Global medical and biopharmaceutical giant AstraZeneca and the University of Oxford have announced an agreement for the global development and distribution of the University’s potential Covid-19 vaccine.
The vaccine is currently under development at the Jenner Institute and Oxford Vaccine Group, at the University of Oxford. Under the agreement, AstraZeneca would be responsible for development and worldwide manufacturing and distribution of the vaccine.
Pascal Soriot, Chief Executive Officer, AstraZeneca, said: “As COVID-19 continues its grip on the world, the need for a vaccine to defeat the virus is urgent. This collaboration brings together the University of Oxford’s world-class expertise in vaccinology and AstraZeneca’s global development, manufacturing and distribution capabilities. Our hope is that, by joining forces, we can accelerate the globalisation of a vaccine to combat the virus and protect people from the deadliest pandemic in a generation.”
Alok Sharma, UK Business Secretary, said: “This collaboration between Oxford University and AstraZeneca is a vital step that could help rapidly advance the manufacture of a coronavirus vaccine. It will also ensure that, should the vaccine being developed by Oxford University’s Jenner Institute work, it will be available as early as possible, helping to protect thousands of lives from this disease.”
Mene Pangalos, Executive Vice President, BioPharmaceuticals R&D, AstraZeneca, said: “The University of Oxford and AstraZeneca have a longstanding relationship to advance basic research and we are hugely excited to be working with them on advancing a vaccine to prevent COVID-19 around the world. We are looking forward to working with the University of Oxford and innovative companies such as Vaccitech, as part of our new partnership.”
Professor Sir John Bell, Regius Professor of Medicine at Oxford University, said: “Our partnership with AstraZeneca will be a major force in the struggle against pandemics for many years to come. We believe that together we will be in a strong position to start immunising against coronavirus once we have an effective approved vaccine. Sadly, the risk of new pandemics will always be with us and the new research centre will enhance the world’s preparedness and our speed of reaction the next time we face such a challenge.”
Professor Louise Richardson, Vice-Chancellor of Oxford University, said: “Like my colleagues all across Oxford, I am deeply proud of the work of our extraordinarily talented team of academics in the Jenner Institute and the Oxford Vaccine Group. They represent the best tradition of research, teaching and contributing to the world around us, that has been the driving mission of the University of Oxford for centuries.
“Like people all across the country, we are wishing them success in developing an effective vaccine. If they are successful, our partnership with AstraZeneca will ensure that the British people and people across the world, especially in low and middle income countries, will be protected from this terrible virus as quickly as possible.”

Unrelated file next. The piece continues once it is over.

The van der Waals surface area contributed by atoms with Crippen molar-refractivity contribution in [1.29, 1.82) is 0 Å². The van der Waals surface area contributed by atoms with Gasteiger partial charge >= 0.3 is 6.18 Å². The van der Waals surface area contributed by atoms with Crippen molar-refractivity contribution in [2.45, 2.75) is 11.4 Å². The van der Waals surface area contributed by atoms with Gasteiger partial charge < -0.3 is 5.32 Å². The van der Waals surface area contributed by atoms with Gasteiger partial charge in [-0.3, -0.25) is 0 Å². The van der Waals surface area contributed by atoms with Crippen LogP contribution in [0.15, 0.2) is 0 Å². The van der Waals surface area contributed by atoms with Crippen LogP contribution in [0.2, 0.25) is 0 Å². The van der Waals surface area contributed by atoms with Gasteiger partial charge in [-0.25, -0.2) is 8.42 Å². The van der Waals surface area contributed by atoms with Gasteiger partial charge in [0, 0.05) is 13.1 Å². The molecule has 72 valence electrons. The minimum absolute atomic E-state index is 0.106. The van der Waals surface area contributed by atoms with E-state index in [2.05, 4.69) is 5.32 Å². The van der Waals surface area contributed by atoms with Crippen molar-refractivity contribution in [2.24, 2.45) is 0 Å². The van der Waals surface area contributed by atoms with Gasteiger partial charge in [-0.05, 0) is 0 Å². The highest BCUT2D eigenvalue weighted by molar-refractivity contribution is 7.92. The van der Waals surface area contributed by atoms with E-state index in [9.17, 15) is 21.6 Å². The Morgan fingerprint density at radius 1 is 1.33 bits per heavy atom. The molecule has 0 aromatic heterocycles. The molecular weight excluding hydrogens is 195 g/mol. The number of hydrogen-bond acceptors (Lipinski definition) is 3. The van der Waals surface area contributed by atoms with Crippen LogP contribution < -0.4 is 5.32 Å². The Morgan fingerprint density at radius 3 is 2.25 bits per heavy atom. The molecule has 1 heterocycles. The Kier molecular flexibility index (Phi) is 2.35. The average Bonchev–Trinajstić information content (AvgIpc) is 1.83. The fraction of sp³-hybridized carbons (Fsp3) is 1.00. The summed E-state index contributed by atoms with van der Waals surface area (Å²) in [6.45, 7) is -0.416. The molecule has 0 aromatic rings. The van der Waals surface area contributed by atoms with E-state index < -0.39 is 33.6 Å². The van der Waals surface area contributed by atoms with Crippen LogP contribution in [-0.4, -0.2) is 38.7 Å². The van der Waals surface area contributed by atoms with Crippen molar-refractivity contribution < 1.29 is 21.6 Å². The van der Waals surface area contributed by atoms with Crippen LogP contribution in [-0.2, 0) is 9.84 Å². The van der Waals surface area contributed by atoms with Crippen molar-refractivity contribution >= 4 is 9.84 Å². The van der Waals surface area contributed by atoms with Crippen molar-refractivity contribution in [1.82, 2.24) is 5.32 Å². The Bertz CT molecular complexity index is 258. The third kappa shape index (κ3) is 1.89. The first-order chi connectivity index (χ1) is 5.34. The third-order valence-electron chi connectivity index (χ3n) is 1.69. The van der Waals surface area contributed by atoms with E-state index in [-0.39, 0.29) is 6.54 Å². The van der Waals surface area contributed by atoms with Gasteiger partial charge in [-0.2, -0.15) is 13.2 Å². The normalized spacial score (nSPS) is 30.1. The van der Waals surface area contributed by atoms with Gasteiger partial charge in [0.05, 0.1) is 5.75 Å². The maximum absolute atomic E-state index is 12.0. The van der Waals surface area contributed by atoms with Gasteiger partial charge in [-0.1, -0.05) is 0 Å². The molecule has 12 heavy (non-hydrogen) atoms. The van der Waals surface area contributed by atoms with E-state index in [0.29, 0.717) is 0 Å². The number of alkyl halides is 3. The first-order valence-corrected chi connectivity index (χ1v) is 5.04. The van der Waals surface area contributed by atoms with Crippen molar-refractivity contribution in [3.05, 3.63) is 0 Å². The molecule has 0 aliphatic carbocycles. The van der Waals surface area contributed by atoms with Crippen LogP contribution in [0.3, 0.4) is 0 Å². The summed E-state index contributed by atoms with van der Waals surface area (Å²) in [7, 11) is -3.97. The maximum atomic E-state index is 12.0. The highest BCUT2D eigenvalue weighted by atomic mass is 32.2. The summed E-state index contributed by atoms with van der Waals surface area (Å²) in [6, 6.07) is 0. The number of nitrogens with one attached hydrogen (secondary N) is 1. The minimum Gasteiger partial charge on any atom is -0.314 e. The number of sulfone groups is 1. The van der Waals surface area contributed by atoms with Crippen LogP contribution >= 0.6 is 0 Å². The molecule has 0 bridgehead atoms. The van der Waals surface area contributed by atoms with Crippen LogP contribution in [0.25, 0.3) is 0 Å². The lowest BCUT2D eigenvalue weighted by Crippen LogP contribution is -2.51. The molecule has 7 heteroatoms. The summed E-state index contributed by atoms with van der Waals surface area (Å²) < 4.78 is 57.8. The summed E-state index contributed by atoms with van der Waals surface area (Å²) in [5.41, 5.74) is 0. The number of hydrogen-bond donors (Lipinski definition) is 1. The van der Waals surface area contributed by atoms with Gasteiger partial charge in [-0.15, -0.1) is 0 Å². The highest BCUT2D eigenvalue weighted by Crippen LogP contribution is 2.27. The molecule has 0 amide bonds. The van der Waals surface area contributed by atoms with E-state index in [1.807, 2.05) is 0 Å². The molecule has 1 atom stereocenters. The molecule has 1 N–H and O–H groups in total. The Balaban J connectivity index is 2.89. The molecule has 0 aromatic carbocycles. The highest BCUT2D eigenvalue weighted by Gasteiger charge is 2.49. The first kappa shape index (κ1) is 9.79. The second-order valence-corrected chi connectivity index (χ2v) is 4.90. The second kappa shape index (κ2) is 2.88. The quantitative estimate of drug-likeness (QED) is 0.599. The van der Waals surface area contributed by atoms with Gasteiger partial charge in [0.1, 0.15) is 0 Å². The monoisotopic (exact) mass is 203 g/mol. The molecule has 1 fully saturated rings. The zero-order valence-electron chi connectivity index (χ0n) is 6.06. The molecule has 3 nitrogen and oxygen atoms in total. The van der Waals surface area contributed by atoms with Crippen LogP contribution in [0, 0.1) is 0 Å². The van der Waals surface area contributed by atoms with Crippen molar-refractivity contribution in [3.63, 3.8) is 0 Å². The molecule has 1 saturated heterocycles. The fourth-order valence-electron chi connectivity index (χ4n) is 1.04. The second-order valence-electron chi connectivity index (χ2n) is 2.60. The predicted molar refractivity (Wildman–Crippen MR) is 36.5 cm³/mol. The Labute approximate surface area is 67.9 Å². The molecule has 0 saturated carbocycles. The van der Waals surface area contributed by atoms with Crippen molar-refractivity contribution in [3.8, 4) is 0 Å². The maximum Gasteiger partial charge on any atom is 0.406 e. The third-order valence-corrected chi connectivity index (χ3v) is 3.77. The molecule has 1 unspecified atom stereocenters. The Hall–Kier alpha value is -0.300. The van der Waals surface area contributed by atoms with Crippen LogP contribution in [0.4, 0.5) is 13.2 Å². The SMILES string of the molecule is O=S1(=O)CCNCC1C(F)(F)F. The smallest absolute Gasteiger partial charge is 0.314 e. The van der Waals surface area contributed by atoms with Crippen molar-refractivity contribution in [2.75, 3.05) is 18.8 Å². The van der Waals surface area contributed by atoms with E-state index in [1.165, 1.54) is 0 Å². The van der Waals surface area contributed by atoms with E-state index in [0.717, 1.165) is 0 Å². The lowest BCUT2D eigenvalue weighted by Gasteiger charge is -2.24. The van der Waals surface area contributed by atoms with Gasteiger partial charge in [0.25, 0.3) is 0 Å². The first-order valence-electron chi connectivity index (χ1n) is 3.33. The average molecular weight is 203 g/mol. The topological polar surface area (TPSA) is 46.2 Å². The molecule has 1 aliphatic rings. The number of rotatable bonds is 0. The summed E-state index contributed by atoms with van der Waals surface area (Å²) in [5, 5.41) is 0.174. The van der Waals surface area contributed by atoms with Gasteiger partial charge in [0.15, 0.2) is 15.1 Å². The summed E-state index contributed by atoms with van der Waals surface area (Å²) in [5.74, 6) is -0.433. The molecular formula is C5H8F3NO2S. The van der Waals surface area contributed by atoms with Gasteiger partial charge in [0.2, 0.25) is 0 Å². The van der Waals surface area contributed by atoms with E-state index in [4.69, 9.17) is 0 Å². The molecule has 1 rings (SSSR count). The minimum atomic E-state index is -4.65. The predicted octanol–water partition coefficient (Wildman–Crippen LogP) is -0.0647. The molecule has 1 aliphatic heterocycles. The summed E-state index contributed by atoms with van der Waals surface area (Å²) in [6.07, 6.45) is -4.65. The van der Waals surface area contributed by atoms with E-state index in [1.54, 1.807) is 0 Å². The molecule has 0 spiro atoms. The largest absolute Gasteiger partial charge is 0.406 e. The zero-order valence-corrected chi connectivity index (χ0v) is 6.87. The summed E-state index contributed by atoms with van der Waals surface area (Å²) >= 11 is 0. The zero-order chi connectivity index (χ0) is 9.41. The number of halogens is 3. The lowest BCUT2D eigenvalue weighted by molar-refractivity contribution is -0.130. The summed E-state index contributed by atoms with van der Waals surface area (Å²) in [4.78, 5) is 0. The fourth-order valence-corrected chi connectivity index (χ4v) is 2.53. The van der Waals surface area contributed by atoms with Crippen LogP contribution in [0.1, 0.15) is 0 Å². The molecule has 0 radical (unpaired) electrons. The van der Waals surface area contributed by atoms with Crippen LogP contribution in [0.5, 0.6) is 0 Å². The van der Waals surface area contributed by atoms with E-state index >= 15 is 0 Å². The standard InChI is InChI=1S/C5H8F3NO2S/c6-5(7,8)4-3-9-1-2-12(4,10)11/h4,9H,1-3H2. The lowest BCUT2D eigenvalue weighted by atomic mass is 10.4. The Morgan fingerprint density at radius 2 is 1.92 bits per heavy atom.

The potential vaccine entered Phase I clinical trials last week in healthy volunteers aged 18 to 55 years, across five trial centres in Southern England. Data from the Phase I trial could be available next month. Advancement to late-stage trials should take place by the middle of this year.
Developed at the University of Oxford’s Jenner Institute, and working with the Oxford Vaccine Group, ChAdOx1 nCoV-19 uses a viral vector based on a weakened version of the common cold (adenovirus) containing the genetic material of SARS-CoV-2 spike protein. After vaccination, the surface spike protein is produced, which primes the immune system to attack COVID-19 if it later infects the body.
The recombinant adenovirus vector (ChAdOx1) was chosen to generate a strong immune response from a single dose and it is not replicating, so cannot cause an ongoing infection in the vaccinated individual. Vaccines made from the ChAdOx1 virus have been given to more than 320 people to date and have been shown to be safe and well tolerated, although they can cause temporary side effects such as a temperature, flu-like symptoms, headache or sore arm.
Yesterday, AstraZeneca delivered a quarter of strong revenue and profit growth, reflecting the immense efforts of supply-chain, commercial and other colleagues around the world to get vital medicines to patients. As part of the fight, the Company has rapidly responded to the pandemic, firstly in China and then globally.
The company reported total revenue growth of 16 per cent to $6,354 million.
Pascal Soriot, Chief Executive Officer, said:“Our focus ensured another quarter of strong growth across every therapy area and region. The new medicines performed extremely well, and our pipeline continued to deliver. Standouts included landmark news for Tagrisso, Farxiga and Koselugo, our latest oncology medicine. The progress made on all fronts provides confidence that we will, once again, meet our full-year commitments.
“I could not be prouder of how the AstraZeneca team has responded to the challenges of COVID-19. We moved quickly to maintain continuity of care, contribute to society, and use our scientific expertise to fight the pandemic. We hope our efforts to protect organs from damage, mitigate the cytokine storm and the associated hyperinflammatory state, and target the virus prove to be successful.”